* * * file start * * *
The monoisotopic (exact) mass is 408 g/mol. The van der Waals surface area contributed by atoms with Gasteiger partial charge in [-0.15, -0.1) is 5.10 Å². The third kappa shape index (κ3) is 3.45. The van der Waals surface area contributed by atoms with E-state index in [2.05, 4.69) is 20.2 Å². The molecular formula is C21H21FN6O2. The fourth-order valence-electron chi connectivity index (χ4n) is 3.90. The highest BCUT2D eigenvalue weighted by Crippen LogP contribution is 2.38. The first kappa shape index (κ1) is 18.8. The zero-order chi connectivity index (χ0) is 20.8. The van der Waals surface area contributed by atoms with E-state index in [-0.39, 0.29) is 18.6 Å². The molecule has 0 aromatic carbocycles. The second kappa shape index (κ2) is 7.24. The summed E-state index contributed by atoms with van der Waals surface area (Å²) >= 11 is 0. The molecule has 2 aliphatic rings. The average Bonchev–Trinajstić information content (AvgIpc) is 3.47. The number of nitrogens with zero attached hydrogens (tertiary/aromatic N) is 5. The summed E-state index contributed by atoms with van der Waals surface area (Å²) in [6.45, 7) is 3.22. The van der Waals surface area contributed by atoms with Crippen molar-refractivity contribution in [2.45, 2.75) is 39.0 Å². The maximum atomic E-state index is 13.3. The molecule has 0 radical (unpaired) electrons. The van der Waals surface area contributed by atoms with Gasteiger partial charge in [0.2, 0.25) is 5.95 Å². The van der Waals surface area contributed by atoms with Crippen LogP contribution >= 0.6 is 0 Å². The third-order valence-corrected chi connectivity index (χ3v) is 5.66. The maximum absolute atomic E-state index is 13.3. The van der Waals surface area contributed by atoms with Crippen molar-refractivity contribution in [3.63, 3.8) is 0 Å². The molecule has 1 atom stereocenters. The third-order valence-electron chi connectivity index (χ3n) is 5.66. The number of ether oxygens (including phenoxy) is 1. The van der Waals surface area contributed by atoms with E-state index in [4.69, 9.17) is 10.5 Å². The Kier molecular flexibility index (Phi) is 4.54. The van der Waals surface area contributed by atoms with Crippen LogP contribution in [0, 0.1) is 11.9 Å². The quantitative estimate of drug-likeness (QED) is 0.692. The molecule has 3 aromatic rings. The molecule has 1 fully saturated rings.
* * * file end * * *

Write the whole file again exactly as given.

The monoisotopic (exact) mass is 408 g/mol. The van der Waals surface area contributed by atoms with Gasteiger partial charge in [-0.15, -0.1) is 5.10 Å². The third kappa shape index (κ3) is 3.45. The van der Waals surface area contributed by atoms with E-state index in [2.05, 4.69) is 20.2 Å². The molecular formula is C21H21FN6O2. The fourth-order valence-electron chi connectivity index (χ4n) is 3.90. The highest BCUT2D eigenvalue weighted by Crippen LogP contribution is 2.38. The first kappa shape index (κ1) is 18.8. The zero-order chi connectivity index (χ0) is 20.8. The van der Waals surface area contributed by atoms with E-state index in [-0.39, 0.29) is 18.6 Å². The molecule has 0 aromatic carbocycles. The second kappa shape index (κ2) is 7.24. The summed E-state index contributed by atoms with van der Waals surface area (Å²) >= 11 is 0. The molecule has 2 aliphatic rings. The average Bonchev–Trinajstić information content (AvgIpc) is 3.47. The number of nitrogens with zero attached hydrogens (tertiary/aromatic N) is 5. The summed E-state index contributed by atoms with van der Waals surface area (Å²) in [6.45, 7) is 3.22. The van der Waals surface area contributed by atoms with Crippen molar-refractivity contribution in [2.45, 2.75) is 39.0 Å². The maximum atomic E-state index is 13.3. The molecule has 0 radical (unpaired) electrons. The van der Waals surface area contributed by atoms with Gasteiger partial charge in [0.2, 0.25) is 5.95 Å². The van der Waals surface area contributed by atoms with Crippen LogP contribution >= 0.6 is 0 Å². The third-order valence-corrected chi connectivity index (χ3v) is 5.66. The maximum absolute atomic E-state index is 13.3. The van der Waals surface area contributed by atoms with Crippen molar-refractivity contribution in [3.63, 3.8) is 0 Å². The molecule has 1 atom stereocenters. The third-order valence-electron chi connectivity index (χ3n) is 5.66. The number of ether oxygens (including phenoxy) is 1. The van der Waals surface area contributed by atoms with E-state index in [4.69, 9.17) is 10.5 Å². The Kier molecular flexibility index (Phi) is 4.54. The van der Waals surface area contributed by atoms with Crippen LogP contribution in [0, 0.1) is 11.9 Å². The quantitative estimate of drug-likeness (QED) is 0.692. The molecule has 3 aromatic rings. The molecule has 1 fully saturated rings.